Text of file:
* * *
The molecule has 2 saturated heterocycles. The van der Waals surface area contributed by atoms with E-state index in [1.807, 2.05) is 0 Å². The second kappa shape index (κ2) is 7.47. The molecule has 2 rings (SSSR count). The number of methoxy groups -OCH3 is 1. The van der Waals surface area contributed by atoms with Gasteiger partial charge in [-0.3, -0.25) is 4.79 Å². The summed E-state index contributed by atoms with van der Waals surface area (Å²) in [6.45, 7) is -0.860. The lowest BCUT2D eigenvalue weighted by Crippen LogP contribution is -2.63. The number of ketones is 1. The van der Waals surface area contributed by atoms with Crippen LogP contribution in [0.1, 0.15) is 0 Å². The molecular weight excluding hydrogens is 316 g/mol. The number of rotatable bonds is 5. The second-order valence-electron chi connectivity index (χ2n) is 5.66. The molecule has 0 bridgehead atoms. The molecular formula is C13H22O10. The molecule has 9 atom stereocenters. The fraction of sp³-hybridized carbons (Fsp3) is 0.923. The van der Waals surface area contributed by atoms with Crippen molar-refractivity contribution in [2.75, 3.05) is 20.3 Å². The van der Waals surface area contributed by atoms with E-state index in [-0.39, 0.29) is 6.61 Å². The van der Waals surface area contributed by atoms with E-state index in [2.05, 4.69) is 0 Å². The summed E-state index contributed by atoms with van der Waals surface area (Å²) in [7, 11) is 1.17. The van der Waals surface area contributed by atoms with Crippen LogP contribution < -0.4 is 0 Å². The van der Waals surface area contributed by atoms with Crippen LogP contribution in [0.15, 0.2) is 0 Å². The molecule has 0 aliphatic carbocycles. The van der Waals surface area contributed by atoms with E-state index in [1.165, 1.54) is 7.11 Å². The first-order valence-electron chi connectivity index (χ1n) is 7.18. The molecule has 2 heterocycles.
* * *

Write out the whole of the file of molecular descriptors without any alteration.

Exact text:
The molecule has 2 saturated heterocycles. The van der Waals surface area contributed by atoms with E-state index in [1.807, 2.05) is 0 Å². The second kappa shape index (κ2) is 7.47. The molecule has 2 rings (SSSR count). The number of methoxy groups -OCH3 is 1. The van der Waals surface area contributed by atoms with Gasteiger partial charge in [-0.3, -0.25) is 4.79 Å². The summed E-state index contributed by atoms with van der Waals surface area (Å²) in [6.45, 7) is -0.860. The lowest BCUT2D eigenvalue weighted by Crippen LogP contribution is -2.63. The number of ketones is 1. The van der Waals surface area contributed by atoms with Crippen LogP contribution in [0.1, 0.15) is 0 Å². The molecular weight excluding hydrogens is 316 g/mol. The number of rotatable bonds is 5. The second-order valence-electron chi connectivity index (χ2n) is 5.66. The molecule has 0 bridgehead atoms. The molecular formula is C13H22O10. The molecule has 9 atom stereocenters. The fraction of sp³-hybridized carbons (Fsp3) is 0.923. The van der Waals surface area contributed by atoms with Crippen molar-refractivity contribution in [2.75, 3.05) is 20.3 Å². The van der Waals surface area contributed by atoms with E-state index in [-0.39, 0.29) is 6.61 Å². The van der Waals surface area contributed by atoms with E-state index in [2.05, 4.69) is 0 Å². The summed E-state index contributed by atoms with van der Waals surface area (Å²) in [7, 11) is 1.17. The van der Waals surface area contributed by atoms with Crippen LogP contribution < -0.4 is 0 Å². The van der Waals surface area contributed by atoms with Crippen LogP contribution in [0.15, 0.2) is 0 Å². The molecule has 0 aliphatic carbocycles. The van der Waals surface area contributed by atoms with E-state index in [1.165, 1.54) is 7.11 Å². The first-order valence-electron chi connectivity index (χ1n) is 7.18. The molecule has 2 heterocycles.